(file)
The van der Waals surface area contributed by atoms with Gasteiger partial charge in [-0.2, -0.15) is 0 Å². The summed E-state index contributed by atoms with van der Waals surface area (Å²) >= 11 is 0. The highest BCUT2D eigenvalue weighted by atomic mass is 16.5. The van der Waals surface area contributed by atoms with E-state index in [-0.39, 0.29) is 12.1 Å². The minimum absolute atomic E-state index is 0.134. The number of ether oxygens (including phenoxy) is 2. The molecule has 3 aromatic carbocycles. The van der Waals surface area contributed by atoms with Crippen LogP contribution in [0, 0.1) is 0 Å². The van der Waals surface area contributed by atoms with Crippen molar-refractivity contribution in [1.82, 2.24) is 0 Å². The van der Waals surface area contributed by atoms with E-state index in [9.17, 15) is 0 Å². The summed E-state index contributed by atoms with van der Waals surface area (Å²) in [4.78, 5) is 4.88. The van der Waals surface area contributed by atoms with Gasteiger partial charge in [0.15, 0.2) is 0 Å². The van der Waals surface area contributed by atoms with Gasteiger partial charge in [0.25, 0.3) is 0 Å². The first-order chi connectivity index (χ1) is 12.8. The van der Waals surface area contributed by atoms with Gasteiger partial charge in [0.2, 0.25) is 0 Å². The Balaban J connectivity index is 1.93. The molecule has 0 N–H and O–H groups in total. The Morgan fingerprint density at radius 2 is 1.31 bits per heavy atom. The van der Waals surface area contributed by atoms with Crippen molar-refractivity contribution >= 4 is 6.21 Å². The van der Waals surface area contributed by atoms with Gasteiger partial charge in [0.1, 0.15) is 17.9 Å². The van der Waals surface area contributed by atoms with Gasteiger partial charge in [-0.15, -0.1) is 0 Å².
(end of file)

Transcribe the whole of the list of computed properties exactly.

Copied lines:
The van der Waals surface area contributed by atoms with Gasteiger partial charge in [-0.2, -0.15) is 0 Å². The summed E-state index contributed by atoms with van der Waals surface area (Å²) >= 11 is 0. The highest BCUT2D eigenvalue weighted by atomic mass is 16.5. The van der Waals surface area contributed by atoms with E-state index in [-0.39, 0.29) is 12.1 Å². The minimum absolute atomic E-state index is 0.134. The number of ether oxygens (including phenoxy) is 2. The molecule has 3 aromatic carbocycles. The van der Waals surface area contributed by atoms with Crippen LogP contribution in [0, 0.1) is 0 Å². The van der Waals surface area contributed by atoms with Crippen molar-refractivity contribution in [1.82, 2.24) is 0 Å². The van der Waals surface area contributed by atoms with E-state index in [9.17, 15) is 0 Å². The summed E-state index contributed by atoms with van der Waals surface area (Å²) in [4.78, 5) is 4.88. The van der Waals surface area contributed by atoms with Gasteiger partial charge in [0.15, 0.2) is 0 Å². The van der Waals surface area contributed by atoms with Gasteiger partial charge in [0.25, 0.3) is 0 Å². The first-order chi connectivity index (χ1) is 12.8. The van der Waals surface area contributed by atoms with Gasteiger partial charge in [0.2, 0.25) is 0 Å². The Balaban J connectivity index is 1.93. The molecule has 0 N–H and O–H groups in total. The Morgan fingerprint density at radius 2 is 1.31 bits per heavy atom. The van der Waals surface area contributed by atoms with Crippen molar-refractivity contribution >= 4 is 6.21 Å². The van der Waals surface area contributed by atoms with Gasteiger partial charge in [0.1, 0.15) is 17.9 Å². The van der Waals surface area contributed by atoms with Gasteiger partial charge in [-0.15, -0.1) is 0 Å².